Aging, another sign

OLYMPUS DIGITAL CAMERABack when I was much younger, I thoroughly enjoyed magazines. I loved the fashion rags with their fabulous clothes. They gave me dreams and fantasies and sometimes stole my paycheck.

I loved the home and garden magazines too. There were great for decorating or garden ideas. Some I could implement; others I admired.

The recipes were fun and interesting. You could pronounce them and the ingredients were familiar and probably in the pantry.

I would tear into each one as soon as they hit my mailbox. Rip out this or copy that. It was all good.

Some magazines I have been subscribing to for more than 45 years. That’s a long time — longer than many relationships!

Lately it hasn’t been so satisfying. I dropped a few and one stopped printing in the middle of my subscription (no there was no refund). I wasn’t feeling the love.

This week I tore through a magazine with glee. It was fabulous. There was an article on new medical breakthroughs. (Perhaps I should keep that one just in case.)

Another on a cost comparison of overseas surgery versus domestic. (That was an eye opener!)

Yet another on which superbugs are really a threat for us here in the US. (I doubt if anyone in my small burg is at risk for Ebola.)

Not all articles were medical. A few months ago I read about the best places to retire either in the states or overseas. There were costs and calculators. Most of the places were affordable and all had good health care facilities. (Ah yes, health care facilities. That’s a term I never used when I was younger!)

There are always articles about celebrities over 50. (Those are the ones I know! When I watch award shows and I keep saying, “who is that?”)

So what is this fabulous new magazine? I am embarrassed to admit it is AARP’s monthly.

I don’t know how I went from Seventeen to Glamour many years ago. How did I get to AARP? I don’t know how it happened.

Interests and needs change. It is a sad day when shoes and makeup take second place to the latest medical procedures.

One minute I am worried about my hair color and wrinkles. The next it’s all about great vacation places for the older crowd with nearby medical facilities.

The recipes are simple and healthy. (No high-calorie Christmas cookie recipes!)

The ads are about hearing aids and low-cost cell phone plans. I mean really low-cost plans that are tailored for people who are not always playing with their thumbs.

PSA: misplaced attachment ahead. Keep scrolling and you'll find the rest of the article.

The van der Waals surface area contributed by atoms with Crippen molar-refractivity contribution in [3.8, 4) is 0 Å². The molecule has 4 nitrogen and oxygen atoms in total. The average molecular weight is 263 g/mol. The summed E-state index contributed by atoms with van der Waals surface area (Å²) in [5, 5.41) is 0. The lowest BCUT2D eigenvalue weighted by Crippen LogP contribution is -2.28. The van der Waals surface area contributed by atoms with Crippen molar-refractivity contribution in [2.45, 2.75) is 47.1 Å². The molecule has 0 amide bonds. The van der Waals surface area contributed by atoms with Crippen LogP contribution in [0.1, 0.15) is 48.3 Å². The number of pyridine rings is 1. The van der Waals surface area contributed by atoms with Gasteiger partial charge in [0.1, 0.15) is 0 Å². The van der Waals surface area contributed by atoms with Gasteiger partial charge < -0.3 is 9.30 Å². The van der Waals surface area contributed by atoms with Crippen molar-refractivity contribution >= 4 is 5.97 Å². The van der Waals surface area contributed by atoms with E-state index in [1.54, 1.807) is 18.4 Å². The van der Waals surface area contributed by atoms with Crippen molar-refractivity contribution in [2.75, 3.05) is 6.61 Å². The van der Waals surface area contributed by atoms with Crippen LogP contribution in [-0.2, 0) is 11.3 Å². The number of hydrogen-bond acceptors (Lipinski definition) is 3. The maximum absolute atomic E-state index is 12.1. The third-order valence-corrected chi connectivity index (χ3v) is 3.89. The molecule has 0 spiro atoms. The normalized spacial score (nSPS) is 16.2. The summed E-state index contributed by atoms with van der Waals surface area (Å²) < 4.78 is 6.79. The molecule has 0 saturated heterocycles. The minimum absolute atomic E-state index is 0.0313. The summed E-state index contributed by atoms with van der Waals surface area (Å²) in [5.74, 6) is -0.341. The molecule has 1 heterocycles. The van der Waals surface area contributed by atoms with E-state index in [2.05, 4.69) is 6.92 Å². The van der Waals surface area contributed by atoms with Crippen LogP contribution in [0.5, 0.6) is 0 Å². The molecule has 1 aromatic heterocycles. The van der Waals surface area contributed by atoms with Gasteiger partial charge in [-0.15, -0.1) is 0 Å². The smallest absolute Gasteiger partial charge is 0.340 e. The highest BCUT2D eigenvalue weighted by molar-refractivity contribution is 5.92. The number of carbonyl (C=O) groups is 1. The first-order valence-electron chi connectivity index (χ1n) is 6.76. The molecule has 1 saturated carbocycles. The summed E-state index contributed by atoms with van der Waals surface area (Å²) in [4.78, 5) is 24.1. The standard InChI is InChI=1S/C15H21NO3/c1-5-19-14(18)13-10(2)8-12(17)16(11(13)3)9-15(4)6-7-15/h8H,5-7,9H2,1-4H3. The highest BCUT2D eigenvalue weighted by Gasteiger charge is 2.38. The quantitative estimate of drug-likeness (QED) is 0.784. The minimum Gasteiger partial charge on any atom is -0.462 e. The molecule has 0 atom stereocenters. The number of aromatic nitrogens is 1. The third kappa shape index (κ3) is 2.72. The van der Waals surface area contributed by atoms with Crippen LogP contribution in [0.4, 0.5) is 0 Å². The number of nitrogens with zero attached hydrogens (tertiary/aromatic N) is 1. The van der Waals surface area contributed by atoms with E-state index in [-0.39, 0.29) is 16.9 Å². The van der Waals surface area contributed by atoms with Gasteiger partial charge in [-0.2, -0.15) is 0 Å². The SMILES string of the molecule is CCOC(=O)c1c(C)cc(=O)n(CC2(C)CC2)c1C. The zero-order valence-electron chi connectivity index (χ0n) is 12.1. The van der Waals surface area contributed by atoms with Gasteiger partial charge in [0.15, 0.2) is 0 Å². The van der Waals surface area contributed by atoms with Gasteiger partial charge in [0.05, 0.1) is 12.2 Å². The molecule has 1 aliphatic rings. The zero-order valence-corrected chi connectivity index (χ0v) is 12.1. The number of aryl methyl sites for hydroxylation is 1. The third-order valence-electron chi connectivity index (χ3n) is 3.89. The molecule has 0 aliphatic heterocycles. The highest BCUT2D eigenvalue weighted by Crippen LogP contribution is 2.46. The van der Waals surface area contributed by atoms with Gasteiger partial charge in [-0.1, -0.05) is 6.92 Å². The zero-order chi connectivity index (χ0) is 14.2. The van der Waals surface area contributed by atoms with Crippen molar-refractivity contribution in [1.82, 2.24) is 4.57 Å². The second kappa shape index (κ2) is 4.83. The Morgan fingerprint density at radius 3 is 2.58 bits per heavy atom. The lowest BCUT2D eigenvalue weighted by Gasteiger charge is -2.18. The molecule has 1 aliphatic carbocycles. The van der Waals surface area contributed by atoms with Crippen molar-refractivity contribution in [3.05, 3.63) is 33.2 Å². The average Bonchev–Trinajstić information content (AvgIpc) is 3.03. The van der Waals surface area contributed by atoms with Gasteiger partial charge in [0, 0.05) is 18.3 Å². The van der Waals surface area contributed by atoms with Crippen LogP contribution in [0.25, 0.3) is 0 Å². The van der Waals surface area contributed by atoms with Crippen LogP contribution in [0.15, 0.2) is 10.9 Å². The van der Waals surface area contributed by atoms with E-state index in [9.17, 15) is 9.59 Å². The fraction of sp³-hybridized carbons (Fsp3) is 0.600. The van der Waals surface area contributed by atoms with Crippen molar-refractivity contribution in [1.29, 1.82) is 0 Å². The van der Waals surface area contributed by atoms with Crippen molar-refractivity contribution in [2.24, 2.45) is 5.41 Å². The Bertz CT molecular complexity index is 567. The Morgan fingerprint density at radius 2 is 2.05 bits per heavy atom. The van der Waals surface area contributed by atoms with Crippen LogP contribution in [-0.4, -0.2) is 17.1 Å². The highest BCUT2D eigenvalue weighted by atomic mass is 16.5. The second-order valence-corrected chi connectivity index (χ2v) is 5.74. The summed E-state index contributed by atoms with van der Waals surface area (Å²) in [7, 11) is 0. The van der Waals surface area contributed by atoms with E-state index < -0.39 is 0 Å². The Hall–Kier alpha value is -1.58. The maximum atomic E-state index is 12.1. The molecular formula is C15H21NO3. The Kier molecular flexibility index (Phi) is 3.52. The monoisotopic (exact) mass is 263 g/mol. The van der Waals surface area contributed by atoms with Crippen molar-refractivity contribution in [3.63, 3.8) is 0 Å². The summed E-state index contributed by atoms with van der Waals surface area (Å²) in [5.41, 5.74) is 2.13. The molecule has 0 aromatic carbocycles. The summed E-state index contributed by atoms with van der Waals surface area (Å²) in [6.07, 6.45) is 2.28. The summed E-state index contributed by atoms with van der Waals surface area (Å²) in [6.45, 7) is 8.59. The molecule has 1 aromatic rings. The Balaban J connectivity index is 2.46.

There are the bathtubs for less mobile people and buttons for those who fall and can’t get up.

I am starting to get interested in those cell phone plans and the hearing aids. Did you notice that people talk much softer these days or is that just me?

There are inspiring stories about people who change careers late in life. (It’s never too late.)

There are stories about living with illnesses. All are interesting and relevant in some way.

How did this happen?

I don’t really care. I am just so pleased that I found this new magazine that has stuff in it that is useful and interesting. I am not planning on any overseas surgery at the moment. (You can get dental work done abroad cheaply too.)

Maybe next month’s issue will have a review of wrinkle creams and makeup.

Disclaimer: I wasn’t paid or asked to review the magazine. I was overwhelmed that I found something remotely interesting. I had to share.

38 thoughts on “Aging, another sign

  1. I read AARP from cover to cover… I do most of my magazine reading in a certain small room in the house (!)… been subscribing since the first day I was eligible and not ashamed to say I enjoy the magazine immensely!

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  2. I also enjoy AARP and it does shock me a bit to say it, but that’s where we’ve found our people, Kate! I can remember when I really enjoyed reading Cosmopolitan. I’m afraid whatever they’re peddling would be entirely wasted on me now. 🙂

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  3. Kate … I just cancelled a subscription to a magazine that I’d read for years. Why? Their photos and articles are geared toward women 50 and under, sometimes 60 and under. That excludes my age-group as readers looking for relevant information. I might check in on the AARP magazine. Thanks for the preview. 😉